5 of today's most glamorous jobs
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You've had it. Enough with the boring drudgery. You want glamour. We're talking globe-trotting, footlights, camera-snapping glamour -- the jobs that everyone envies.
While every job has its good and bad points, let's face it, some are just more glamorous than others. Outplacement firm Challenger, Grey and Christmas suggests these glamorous jobs:
Becoming a commercial airline pilot, for some, is a life-long dream. But before you head for the cockpit, you'll need a commercial pilot's license issued by the FAA. This requires at least 250 hours of flight experience.
Commercial and multi-engine pilot training and flight instructor courses can cost from $50,000 to $70,000. Brian, who has flown for two major commercial airlines, started saving to go to commercial flight school when he was 13. He loves his job and says his hours are flexible, allowing plenty of time for family.
According to the U.S. Bureau of Labor Statistics (BLS), FAA regulations restrict airline pilots from flying more than 100 hours a month or more than 1,000 hours a year. Most fly an average of 75 hours a month and work additional hours performing non-flying duties.
Salary: $10.75 per hour-$26.75 an hour
Food is a staple of life. But to some, it is both art and passion. To join the ranks of executive chefs, most candidates will have trained at a culinary school, worked as an apprentice under another chef, and put in their time in the restaurant industry. Many of the great chefs first started out working in fast-food restaurants, sharpening their skills as they moved up in the trade. Their greatest accomplishment is creating memorable meals for their patrons to savor.
This glamorous occupation does come with its pitfalls. Chefs work very long hours (sometimes morning until night and most weekends), are always on their feet in a hot kitchen, and must deal with the pressure of delivering top-notch meals that will make their patrons want to come back. If you can handle the heat... hop in the kitchen.
Producers are entrepreneurs who are full of business savvy and have creative flair. As a producer, you'll be the boss, so selecting the right script, cast and crew will make your job easier.
While there is no specific training required, it is helpful to have some knowledge of film, broadcasting and the movie making industry. Your biggest task will be to oversee every aspect of movie production, making sure it stays on schedule and within budget. You can expect long, stressful days while on set.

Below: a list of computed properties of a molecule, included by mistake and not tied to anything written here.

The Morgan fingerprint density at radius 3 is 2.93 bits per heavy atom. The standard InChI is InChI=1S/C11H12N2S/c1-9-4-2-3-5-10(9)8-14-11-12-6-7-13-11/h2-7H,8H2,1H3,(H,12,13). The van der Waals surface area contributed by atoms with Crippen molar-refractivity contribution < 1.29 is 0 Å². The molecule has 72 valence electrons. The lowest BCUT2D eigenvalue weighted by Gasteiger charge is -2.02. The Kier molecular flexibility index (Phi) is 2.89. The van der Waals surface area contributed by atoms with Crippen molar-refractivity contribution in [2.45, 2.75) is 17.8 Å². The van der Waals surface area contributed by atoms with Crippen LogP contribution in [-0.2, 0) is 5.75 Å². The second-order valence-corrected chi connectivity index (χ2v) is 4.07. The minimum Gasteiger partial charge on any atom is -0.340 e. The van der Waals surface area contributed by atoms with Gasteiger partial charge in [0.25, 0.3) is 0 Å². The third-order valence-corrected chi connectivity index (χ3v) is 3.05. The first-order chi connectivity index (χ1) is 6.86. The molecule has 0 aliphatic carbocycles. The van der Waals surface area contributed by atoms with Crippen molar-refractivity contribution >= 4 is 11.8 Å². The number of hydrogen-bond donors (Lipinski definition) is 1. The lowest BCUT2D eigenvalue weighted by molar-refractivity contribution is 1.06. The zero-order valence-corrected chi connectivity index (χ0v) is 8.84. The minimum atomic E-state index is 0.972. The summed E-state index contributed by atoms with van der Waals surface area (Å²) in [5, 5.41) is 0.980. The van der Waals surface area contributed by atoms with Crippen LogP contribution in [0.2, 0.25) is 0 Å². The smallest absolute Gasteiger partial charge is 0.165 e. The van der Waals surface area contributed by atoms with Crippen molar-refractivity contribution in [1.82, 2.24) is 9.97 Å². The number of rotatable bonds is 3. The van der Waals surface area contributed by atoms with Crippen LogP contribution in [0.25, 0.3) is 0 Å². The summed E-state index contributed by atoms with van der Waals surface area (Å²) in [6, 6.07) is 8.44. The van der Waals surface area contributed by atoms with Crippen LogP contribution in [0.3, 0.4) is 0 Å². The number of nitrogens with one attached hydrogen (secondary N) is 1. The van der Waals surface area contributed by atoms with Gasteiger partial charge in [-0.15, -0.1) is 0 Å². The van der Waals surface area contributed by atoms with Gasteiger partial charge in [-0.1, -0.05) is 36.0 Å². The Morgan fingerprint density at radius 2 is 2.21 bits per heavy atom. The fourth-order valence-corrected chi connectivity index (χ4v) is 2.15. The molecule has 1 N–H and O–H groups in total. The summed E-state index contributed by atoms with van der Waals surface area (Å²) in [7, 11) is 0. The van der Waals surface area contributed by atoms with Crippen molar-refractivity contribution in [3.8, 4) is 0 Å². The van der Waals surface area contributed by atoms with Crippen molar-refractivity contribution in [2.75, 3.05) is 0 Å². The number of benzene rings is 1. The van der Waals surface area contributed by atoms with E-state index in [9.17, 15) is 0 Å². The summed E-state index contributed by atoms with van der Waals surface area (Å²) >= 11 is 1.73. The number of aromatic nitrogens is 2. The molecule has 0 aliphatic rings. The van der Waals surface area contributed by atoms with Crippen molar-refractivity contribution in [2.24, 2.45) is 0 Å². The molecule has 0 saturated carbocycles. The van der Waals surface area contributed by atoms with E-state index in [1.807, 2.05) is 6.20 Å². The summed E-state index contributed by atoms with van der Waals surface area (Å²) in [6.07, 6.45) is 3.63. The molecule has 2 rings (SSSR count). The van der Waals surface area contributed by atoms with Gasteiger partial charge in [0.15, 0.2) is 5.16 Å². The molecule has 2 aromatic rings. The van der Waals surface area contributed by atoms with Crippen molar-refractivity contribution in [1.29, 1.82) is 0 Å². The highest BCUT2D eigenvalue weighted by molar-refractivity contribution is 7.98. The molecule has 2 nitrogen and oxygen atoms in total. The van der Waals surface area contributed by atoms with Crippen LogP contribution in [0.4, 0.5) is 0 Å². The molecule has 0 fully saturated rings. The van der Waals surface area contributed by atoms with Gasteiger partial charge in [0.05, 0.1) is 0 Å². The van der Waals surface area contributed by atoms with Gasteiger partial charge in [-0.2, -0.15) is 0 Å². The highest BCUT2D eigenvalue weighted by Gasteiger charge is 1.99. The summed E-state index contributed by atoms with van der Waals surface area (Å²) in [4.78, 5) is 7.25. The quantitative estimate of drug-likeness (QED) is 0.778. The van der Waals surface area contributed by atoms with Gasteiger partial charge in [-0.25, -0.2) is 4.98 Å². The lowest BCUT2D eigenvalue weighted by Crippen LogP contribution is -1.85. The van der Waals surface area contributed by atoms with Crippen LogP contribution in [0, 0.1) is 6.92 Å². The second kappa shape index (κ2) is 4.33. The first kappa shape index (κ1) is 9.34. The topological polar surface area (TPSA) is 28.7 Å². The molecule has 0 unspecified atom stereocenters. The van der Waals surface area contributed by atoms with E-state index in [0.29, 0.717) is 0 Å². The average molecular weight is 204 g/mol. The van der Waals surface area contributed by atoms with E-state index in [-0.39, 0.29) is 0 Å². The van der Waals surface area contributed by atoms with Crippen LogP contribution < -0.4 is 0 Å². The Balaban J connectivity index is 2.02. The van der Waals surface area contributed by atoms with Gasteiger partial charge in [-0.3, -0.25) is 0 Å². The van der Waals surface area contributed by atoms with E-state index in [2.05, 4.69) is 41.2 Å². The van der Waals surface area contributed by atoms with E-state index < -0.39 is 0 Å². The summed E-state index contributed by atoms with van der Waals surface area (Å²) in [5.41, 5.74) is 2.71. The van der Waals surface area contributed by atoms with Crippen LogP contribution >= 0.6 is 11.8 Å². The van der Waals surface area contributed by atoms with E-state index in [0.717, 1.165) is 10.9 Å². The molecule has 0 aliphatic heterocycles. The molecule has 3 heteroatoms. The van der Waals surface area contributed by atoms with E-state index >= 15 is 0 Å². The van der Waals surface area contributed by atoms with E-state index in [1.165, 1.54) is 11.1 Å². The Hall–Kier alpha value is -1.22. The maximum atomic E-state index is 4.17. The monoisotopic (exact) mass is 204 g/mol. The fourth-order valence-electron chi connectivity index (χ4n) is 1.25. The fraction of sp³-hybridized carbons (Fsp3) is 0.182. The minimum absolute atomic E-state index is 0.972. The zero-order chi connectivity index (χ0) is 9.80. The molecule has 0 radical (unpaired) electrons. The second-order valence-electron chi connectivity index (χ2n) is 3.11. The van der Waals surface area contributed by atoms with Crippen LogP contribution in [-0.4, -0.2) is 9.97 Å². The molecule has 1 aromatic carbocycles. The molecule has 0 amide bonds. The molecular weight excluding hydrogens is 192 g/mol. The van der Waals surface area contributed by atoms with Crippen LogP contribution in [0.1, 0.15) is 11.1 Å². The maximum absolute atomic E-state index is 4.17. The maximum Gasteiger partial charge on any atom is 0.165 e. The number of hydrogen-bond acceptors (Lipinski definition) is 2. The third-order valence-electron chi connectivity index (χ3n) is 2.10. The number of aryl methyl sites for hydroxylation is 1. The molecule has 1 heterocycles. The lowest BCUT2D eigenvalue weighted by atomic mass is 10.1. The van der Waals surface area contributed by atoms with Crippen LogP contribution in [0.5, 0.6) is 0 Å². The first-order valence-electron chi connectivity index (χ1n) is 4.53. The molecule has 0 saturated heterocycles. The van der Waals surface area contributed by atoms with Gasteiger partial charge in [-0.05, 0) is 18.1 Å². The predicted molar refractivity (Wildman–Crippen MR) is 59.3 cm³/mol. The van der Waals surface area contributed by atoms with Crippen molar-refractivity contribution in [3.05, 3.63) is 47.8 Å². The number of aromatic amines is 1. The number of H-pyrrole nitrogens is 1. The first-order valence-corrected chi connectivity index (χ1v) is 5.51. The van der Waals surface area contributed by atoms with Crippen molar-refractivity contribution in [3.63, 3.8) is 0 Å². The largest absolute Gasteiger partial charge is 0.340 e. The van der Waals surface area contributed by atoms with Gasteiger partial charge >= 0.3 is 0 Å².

Not ready for the movies? Consider working for a news station or in broadcast advertising.
Salary: $37,000-$122,800 (varies by market size and experience)
If you are ready for your close-up, can think quickly on your feet and work well under pressure, you may be suited to be a news anchor. A strong voice, excellent grammar and good looks help, too!
Many anchors start out working in smaller markets on community stations or even public access. They groom their talents by working long hours, researching topics, interviewing people and asking the hard-hitting questions.
A degree in broadcast journalism is preferred, but some make it into the industry with other professional backgrounds like health or business. Internships are often the first step into this exciting career.
Salary: Ranges from $500 to $5,000 per assignment. Top level models range up to $10,000 per assignment.
According to the BLS, employment for models is expected to grow 10 to 20 percent between now and 2014. If you can walk the catwalk, are expressive and hard-working, modeling may be the glam job for you.
As a model, your job is to express an "image" and persuade people to buy the products they are selling. Not a 6-foot cover girl? There are other modeling opportunities out there. Plus-size models, petite models, hand, feet or hair models are in demand also.
You'll need to build a portfolio showcasing your talent. Next, hook up with a reputable agency that will help get you work in the industry. Assignments can vary from working in a photo studio to going out on location. Some may require travel. You'll need a positive attitude and must be flexible when working on set.
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